True Freedom and the Sleekest Slavery of All

Day 186 of A Year of War and Peace

Brian E. Denton
4 min readJul 5, 2017


Yesterday we learned that with war comes conscription and that those conscripted are most likely to be Russia’s serfs. Today this is confirmed as the Emperor’s visit to the Sloboda Palace draws not only a bevy of patriotic tears from the noble and merchant classes but also a commitment of thousands of their serfs to the war cause. Contemporary readers, we noted, may very well be put off by chapters like this where the lives of the serfs are so coercively drafted to the whims and wishes of the ruling class. Those sympathies are justified. The deprivation of liberty is a wretched condition. Epictetus, longtime friend of A Year of War and Peace, and a slave himself, would argue, however, that it’s not just the serfs who are unfree. It just might be that the nobles and merchants are unfree too.

In the first chapter of the fourth book of his Discourses Epictetus imagines a dialog with a Roman consul. In this dialog the two discuss the elements of freedom. The consul argues that he is a free man because he comes from an entire lineage of free men. Epictetus, building up a radical notion of freedom, argues that the consul, too, is a slave. First, Epictetus and the consul agree that the free man is the man who “lives as he wishes, who is proof against compulsion and hindrance and violence, whose impulses are untrammelled, who gets what he wills to get and avoids what he wills to avoid.” The slave, conversely, is the man who “acts against his own will, under compulsion and with groaning.”

The consul initially argues that he then lives as a free man. He is, after all, a consul. Res ipsa loquitur. Not so fast, says Epictetus. What about Caesar? Is the consul not beholden to him? Must the consul, if Caesar so desires, act against his own will, under compulsion and with groaning?

All of a sudden the consul isn’t so quick to assert his freedom. Epictetus uses this opening to illustrate the myriad other ways in which most men are slaves. There is not only our subordinance to our social and political superiors, there is also our obedience to material conditions and circumstances. Man often finds himself in bondage to his fear of death, his fear of loss of property, and the fear of bodily harm. The person who can deprive a man of these things, then, Epictetus argues, is the true master of man.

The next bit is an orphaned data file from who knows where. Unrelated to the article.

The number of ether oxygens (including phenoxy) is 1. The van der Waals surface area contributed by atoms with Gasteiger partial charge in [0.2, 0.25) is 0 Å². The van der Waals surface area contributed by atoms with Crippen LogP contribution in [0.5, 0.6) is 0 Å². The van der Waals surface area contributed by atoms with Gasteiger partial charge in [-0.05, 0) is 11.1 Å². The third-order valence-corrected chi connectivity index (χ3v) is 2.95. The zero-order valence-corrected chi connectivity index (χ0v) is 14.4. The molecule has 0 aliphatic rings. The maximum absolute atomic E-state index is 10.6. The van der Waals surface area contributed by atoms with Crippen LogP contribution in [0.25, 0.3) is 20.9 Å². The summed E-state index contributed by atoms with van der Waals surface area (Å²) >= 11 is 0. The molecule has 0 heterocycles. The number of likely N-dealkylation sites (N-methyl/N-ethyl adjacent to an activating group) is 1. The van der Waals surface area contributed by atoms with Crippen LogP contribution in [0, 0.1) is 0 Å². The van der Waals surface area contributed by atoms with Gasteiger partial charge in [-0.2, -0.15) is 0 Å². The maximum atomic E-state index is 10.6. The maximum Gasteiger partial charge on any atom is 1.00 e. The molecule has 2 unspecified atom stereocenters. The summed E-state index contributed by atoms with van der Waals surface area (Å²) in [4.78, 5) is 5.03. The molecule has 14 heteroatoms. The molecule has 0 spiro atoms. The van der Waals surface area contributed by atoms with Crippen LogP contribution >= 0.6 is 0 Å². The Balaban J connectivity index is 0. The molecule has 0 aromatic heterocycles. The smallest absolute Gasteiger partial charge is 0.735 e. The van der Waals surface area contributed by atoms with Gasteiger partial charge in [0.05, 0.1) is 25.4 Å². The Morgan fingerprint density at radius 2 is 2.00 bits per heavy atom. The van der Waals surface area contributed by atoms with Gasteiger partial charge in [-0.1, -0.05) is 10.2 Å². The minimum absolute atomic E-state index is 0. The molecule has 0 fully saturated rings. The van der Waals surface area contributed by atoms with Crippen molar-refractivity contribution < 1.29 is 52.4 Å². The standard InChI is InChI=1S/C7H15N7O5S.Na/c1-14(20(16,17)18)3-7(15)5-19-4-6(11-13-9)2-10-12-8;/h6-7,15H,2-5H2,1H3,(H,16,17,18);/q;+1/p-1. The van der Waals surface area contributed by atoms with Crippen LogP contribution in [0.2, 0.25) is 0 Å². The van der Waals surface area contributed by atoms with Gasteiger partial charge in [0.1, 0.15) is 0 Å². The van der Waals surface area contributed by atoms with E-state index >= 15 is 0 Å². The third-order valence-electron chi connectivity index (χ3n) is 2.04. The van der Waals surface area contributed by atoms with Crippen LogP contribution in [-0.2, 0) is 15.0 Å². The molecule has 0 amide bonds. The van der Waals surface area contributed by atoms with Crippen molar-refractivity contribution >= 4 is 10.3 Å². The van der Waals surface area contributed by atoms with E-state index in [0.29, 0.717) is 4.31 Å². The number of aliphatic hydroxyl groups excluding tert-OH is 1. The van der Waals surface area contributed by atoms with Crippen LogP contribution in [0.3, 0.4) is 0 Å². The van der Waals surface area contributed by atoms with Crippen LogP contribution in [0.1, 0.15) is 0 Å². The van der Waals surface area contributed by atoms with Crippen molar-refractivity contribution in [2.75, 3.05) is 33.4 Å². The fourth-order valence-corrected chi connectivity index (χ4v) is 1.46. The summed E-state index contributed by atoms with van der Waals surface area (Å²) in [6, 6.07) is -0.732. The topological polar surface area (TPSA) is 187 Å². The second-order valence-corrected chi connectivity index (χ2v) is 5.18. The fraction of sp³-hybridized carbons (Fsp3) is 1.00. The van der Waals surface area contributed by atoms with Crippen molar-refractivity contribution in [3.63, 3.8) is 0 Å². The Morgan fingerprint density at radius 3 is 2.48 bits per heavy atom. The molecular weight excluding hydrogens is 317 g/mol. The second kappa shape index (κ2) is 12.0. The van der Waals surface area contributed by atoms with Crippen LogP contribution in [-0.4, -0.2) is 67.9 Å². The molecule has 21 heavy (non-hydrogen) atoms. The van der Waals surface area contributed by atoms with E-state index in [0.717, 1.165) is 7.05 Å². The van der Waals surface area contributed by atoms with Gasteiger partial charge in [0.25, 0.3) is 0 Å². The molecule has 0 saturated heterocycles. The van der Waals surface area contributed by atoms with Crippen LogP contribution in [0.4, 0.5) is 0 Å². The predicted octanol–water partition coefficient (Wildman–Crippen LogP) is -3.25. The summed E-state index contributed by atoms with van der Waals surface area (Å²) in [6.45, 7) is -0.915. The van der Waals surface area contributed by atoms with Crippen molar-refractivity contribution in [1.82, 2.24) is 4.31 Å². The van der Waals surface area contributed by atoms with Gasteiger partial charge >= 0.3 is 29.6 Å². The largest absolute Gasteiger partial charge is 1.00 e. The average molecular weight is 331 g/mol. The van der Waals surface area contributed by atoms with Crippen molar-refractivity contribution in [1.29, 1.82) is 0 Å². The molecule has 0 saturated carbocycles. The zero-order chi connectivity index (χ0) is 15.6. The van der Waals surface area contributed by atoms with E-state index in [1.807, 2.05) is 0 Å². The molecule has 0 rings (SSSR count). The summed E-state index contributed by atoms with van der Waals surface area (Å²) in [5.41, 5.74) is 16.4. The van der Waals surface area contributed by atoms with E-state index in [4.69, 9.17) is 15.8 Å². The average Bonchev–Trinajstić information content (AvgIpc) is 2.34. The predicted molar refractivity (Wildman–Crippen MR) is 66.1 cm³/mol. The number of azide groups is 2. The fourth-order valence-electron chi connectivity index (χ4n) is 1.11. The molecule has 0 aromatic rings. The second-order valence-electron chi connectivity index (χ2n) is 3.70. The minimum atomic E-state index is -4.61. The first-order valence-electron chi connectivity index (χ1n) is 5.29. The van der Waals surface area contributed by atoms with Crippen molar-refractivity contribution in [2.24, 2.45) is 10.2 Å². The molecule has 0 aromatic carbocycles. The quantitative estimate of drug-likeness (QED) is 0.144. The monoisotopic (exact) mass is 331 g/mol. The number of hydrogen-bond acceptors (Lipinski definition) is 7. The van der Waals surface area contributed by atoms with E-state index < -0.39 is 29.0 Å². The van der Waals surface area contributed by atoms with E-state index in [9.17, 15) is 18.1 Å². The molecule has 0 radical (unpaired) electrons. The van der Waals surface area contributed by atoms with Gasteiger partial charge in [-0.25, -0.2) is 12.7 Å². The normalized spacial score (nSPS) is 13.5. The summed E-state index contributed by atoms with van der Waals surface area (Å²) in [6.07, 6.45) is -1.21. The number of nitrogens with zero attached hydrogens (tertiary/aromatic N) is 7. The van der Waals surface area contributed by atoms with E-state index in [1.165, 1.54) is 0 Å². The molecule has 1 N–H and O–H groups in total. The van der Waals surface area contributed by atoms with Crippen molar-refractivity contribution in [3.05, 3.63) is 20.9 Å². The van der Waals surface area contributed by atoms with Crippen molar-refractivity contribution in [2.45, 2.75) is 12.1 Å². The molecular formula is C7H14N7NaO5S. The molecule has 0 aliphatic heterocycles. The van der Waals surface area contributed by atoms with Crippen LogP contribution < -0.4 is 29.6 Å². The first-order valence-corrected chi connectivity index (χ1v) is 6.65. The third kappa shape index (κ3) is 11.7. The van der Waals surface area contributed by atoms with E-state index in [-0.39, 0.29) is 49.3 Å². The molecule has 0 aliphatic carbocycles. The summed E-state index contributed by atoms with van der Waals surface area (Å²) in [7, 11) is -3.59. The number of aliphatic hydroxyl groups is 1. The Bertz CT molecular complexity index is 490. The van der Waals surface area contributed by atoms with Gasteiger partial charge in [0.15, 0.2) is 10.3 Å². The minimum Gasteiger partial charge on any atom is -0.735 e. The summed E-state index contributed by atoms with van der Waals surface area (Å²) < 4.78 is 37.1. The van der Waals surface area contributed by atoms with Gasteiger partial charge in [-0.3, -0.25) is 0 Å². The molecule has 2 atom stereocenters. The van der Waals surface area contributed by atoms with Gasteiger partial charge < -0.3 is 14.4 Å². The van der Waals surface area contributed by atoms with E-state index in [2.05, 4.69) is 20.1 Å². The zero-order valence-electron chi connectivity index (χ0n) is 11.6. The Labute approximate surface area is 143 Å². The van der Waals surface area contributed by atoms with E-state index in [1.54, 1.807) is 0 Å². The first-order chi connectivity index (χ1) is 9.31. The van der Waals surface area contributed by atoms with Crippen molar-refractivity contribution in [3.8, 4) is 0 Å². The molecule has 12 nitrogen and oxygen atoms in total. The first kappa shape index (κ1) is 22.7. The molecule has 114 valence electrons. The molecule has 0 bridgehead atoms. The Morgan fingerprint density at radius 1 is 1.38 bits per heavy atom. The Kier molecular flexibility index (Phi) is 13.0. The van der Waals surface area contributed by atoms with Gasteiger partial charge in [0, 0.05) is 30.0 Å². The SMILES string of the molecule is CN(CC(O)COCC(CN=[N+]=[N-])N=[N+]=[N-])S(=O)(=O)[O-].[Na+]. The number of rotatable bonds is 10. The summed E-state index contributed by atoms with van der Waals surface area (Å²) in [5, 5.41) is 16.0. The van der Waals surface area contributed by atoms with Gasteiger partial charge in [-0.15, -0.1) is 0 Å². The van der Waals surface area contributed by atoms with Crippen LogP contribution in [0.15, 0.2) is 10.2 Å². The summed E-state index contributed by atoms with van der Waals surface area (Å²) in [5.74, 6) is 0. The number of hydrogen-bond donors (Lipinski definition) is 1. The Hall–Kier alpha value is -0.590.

Given this the nobles and merchants in today’s chapter are not as free as they probably like to think they are. They are beholden to Emperor Alexander, yes, but also to Napoleon whose invasion threatens to deprive them of their wealth and land. In response, in an effort to preserve their wealth and land, the nobles are compelled to act under compulsion and groaning. Just look at Pierre. Yesterday he argued for a calm catalog of Russia’s position before committing resources to the war effort. Today, swept up by the mania induced by the Emperor’s visit, he immediately pledges a thousand men and their maintenance. Count Rostov also acts against his will. He returns home and gives his son Petya permission to join the army. This is something he was previously against. These rich men, these nobles, yoked to their positions and possessions, are beholden to what Epictetus calls the sleekest slavery of all.

Fortunately, according to Epictetus, there is a way to free ourselves from our bondage. The first step is to divest ourselves of our attachment to the things that bind us.


This is what you should practice from morning till evening, beginning with the meanest and frailest things, with an earthen vessel or a cup. Afterwards, proceed to a tunic, a dog, a horse, a piece of land, and thence to yourself, your body and its parts, and your children, wife, brothers. Look around you and in every direction, and hurl these things away from you. Purify your judgments. See that nothing is attached to you or cleaves to you that is not your own and may give you pain when it is torn away. And say while you are training yourself day after day, as you do here, not that you are pursuing philosophy (to claim that title would be pretentious), but that you are providing for your emancipation. For this is true freedom.

Epictetus, The Discourses

This is the one hundred and eighty-sixth installment in a daily, yearlong, chapter-by-chapter reading devotional and meditation on Leo Tolstoy’s War and Peace. For more information on this project please read the introduction to the series here.

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Brian E. Denton

For my friends and family, love. For my enemies, durian fruit.